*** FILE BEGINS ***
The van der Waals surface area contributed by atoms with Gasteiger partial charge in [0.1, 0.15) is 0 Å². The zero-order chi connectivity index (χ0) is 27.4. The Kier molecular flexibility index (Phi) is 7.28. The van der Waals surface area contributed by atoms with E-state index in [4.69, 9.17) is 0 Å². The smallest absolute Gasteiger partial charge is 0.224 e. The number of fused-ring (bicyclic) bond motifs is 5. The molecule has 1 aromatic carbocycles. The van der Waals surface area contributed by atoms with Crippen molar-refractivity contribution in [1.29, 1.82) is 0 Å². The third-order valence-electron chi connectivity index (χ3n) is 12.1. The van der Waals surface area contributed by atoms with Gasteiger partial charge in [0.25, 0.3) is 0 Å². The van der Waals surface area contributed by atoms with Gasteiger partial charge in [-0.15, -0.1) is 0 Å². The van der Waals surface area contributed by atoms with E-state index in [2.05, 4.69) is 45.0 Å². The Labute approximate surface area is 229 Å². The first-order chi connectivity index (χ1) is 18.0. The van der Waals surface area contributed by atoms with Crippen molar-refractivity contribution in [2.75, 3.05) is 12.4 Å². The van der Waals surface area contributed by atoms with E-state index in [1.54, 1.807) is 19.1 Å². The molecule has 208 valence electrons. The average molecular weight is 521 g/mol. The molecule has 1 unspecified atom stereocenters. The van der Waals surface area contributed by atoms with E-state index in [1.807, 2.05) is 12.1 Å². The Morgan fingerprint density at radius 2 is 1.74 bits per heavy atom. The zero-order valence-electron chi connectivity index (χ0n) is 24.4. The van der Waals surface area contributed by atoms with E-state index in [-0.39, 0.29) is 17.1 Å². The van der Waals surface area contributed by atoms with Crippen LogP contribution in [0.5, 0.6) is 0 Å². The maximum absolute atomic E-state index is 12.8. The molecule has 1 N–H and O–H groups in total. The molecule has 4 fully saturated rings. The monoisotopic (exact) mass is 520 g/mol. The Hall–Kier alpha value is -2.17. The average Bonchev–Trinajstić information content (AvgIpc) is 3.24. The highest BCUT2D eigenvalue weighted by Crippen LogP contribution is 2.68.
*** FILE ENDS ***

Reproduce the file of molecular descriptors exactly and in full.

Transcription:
The van der Waals surface area contributed by atoms with Gasteiger partial charge in [0.1, 0.15) is 0 Å². The zero-order chi connectivity index (χ0) is 27.4. The Kier molecular flexibility index (Phi) is 7.28. The van der Waals surface area contributed by atoms with E-state index in [4.69, 9.17) is 0 Å². The smallest absolute Gasteiger partial charge is 0.224 e. The number of fused-ring (bicyclic) bond motifs is 5. The molecule has 1 aromatic carbocycles. The van der Waals surface area contributed by atoms with Crippen molar-refractivity contribution in [1.29, 1.82) is 0 Å². The third-order valence-electron chi connectivity index (χ3n) is 12.1. The van der Waals surface area contributed by atoms with Gasteiger partial charge in [0.25, 0.3) is 0 Å². The van der Waals surface area contributed by atoms with Gasteiger partial charge in [-0.15, -0.1) is 0 Å². The van der Waals surface area contributed by atoms with E-state index in [2.05, 4.69) is 45.0 Å². The Labute approximate surface area is 229 Å². The first-order chi connectivity index (χ1) is 18.0. The van der Waals surface area contributed by atoms with Crippen molar-refractivity contribution in [2.75, 3.05) is 12.4 Å². The van der Waals surface area contributed by atoms with E-state index in [1.54, 1.807) is 19.1 Å². The molecule has 208 valence electrons. The average molecular weight is 521 g/mol. The molecule has 1 unspecified atom stereocenters. The van der Waals surface area contributed by atoms with E-state index in [1.807, 2.05) is 12.1 Å². The Morgan fingerprint density at radius 2 is 1.74 bits per heavy atom. The zero-order valence-electron chi connectivity index (χ0n) is 24.4. The van der Waals surface area contributed by atoms with E-state index in [-0.39, 0.29) is 17.1 Å². The van der Waals surface area contributed by atoms with Crippen LogP contribution in [0.5, 0.6) is 0 Å². The maximum absolute atomic E-state index is 12.8. The molecule has 1 N–H and O–H groups in total. The molecule has 4 fully saturated rings. The monoisotopic (exact) mass is 520 g/mol. The Hall–Kier alpha value is -2.17. The average Bonchev–Trinajstić information content (AvgIpc) is 3.24. The highest BCUT2D eigenvalue weighted by Crippen LogP contribution is 2.68.